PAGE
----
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The Incredible Egg

October 30, 2012

Eggs are a good source of low-cost high-quality protein, providing 6.3 grams of protein (13% of the daily value for protein) in one egg for a caloric cost of only 68 calories. Starting your day with a breakfast of protein has been proven through various diet studies to be healthier for blood sugar and provide better energy levels. In addition, the choline in eggs helps keep the neurotransmitters working better, aiding in brain health as well.

As I have been introduced to the variety of hens our Producers have, I have learned that the standard white eggs I have been eating from the grocery store may be the most common here in the United States but raise some concerns when you learn more about them.

Credit: © Larry Lefever/Grant Heilman Photography, Inc.

People around the world eat chicken eggs.  Although there are  about 200 breeds and varieties of chickens, most laying hens in the U.S. are Single-Comb White Leghorns. These are generally smaller birds which have been bred to produce many eggs over their lifetime.

In most conventional egg laying facilities  temperature, humidity and light are all controlled and the air is kept circulated.  Buildings are well insulated, windowless (to aid light control) and is force-ventilated. Birds are either given the run of the floor area or are housed in cages. Most new construction favors the cage system because of its sanitation and efficiency, but floor operations are also in use.

Here are chickens I have seen visiting the Wild Ramp Producer farms.  

You’ve probably noticed two things that are consistent here: I have not seen any chickens kept in cages and our Producers have a lot of breeds other than the leghorns.

Eggs sold at The Wild Ramp Market are varied in color: white, light brown, dark brown, green and blue. Some are so pretty when they are sold that they can provide Easter eggs without any effort on your part to color them!

But of higher interest is the flavor. You will notice when you crack open a Wild Ramp egg that the yolk is a deep yellow, almost golden in color. Because of the diet of the free-ranging birds, the nutritional intake they have compared to conventionally raised egg-layers provides for a richer yolk. Used for breakfast or baking or in any cooking, you will notice a deeper yellow color in your prepared food. The taste is great!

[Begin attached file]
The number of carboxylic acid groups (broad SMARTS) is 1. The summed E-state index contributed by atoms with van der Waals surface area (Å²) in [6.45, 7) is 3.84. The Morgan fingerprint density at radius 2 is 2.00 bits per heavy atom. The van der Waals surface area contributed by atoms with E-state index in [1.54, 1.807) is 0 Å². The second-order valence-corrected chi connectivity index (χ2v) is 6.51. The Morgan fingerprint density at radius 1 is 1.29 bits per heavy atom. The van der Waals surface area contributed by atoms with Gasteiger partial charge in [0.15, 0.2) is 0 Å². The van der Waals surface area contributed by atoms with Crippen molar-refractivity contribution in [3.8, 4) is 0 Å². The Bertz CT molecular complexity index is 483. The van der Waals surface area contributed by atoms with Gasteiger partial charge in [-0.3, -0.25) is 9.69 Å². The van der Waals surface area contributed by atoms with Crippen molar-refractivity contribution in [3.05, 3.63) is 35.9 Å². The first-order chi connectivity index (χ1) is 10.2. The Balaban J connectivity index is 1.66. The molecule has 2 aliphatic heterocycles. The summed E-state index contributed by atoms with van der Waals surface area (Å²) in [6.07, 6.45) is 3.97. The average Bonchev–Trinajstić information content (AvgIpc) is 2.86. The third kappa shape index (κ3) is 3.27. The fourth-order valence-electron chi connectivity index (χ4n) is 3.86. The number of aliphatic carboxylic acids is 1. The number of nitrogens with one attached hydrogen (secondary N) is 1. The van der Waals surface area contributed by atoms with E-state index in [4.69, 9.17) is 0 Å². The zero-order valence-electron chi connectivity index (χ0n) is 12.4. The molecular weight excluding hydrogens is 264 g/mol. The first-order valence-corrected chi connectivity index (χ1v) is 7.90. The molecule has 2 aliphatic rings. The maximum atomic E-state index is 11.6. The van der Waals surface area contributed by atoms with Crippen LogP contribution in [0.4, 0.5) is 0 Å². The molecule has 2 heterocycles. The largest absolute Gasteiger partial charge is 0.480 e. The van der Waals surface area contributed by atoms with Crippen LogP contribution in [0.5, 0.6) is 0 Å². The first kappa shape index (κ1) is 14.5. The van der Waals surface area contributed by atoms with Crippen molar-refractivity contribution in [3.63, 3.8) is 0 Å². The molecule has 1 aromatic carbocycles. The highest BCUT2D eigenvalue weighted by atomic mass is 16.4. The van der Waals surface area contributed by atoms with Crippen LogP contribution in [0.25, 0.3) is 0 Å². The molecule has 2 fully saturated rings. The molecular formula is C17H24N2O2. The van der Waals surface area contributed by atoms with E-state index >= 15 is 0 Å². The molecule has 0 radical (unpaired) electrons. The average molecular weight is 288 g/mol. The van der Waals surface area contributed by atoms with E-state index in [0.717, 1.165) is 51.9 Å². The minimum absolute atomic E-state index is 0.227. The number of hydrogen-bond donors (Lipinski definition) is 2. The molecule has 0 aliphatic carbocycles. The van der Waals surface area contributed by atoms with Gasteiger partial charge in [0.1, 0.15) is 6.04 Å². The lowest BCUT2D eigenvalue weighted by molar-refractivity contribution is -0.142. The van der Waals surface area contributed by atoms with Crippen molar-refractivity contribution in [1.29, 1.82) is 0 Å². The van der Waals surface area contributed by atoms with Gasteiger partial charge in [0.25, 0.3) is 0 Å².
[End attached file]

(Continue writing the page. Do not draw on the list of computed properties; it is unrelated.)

So better living conditions and a better diet for the animals, better flavor for you…..seems the logical choice to purchase eggs at the Wild Ramp Market!

Egg Storage Chart

Product Refrigerator Freezer
Raw eggs in shell 3 to 5 weeks Do not freeze. Instead, beat yolks and whites together; then freeze.
Raw egg whites 2 to 4 days 12 months
Raw egg yolks 2 to 4 days Yolks do not freeze well.
Raw egg accidentally frozen in shell Use immediately after thawing. Keep frozen; then
refrigerate to thaw.
Hard-cooked eggs 1 week Do not freeze.
Egg substitutes, liquid
Unopened
10 days 12 months
Egg substitutes, liquid
Opened
3 days Do not freeze.
Egg substitutes, frozen
Unopened
After thawing, 7 days or refer to “Use-By” date. 12 months
Egg substitutes, frozen
Opened
After thawing, 3 days or refer to “Use-By” date. Do not freeze.
Casseroles with eggs 3 to 4 days After baking, 2 to 3 months.
Eggnog
Commercial
3 to 5 days 6 months
Eggnog
Homemade
2 to 4 days Do not freeze.
Pies
Pumpkin or pecan
3 to 4 days After baking, 1 to 2 months.
Pies
Custard and chiffon
3 to 4 days Do not freeze.
Quiche with filling 3 to 4 days After baking, 1 to 2 months.
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8 Comments leave one →
  1. October 30, 2012 2:38 pm

    You’ll have to use the marketing tool made famous by Joel Salatin – crack open one of the Wild Ramp eggs and a commercial egg side by side, so people can see the difference, because the visual is pretty amazing, and they haven’t even tasted them yet.

    Love the egg storage chart, I’ve bookmarked it for future reference.

  2. October 31, 2012 5:17 pm

    Love the pictures!

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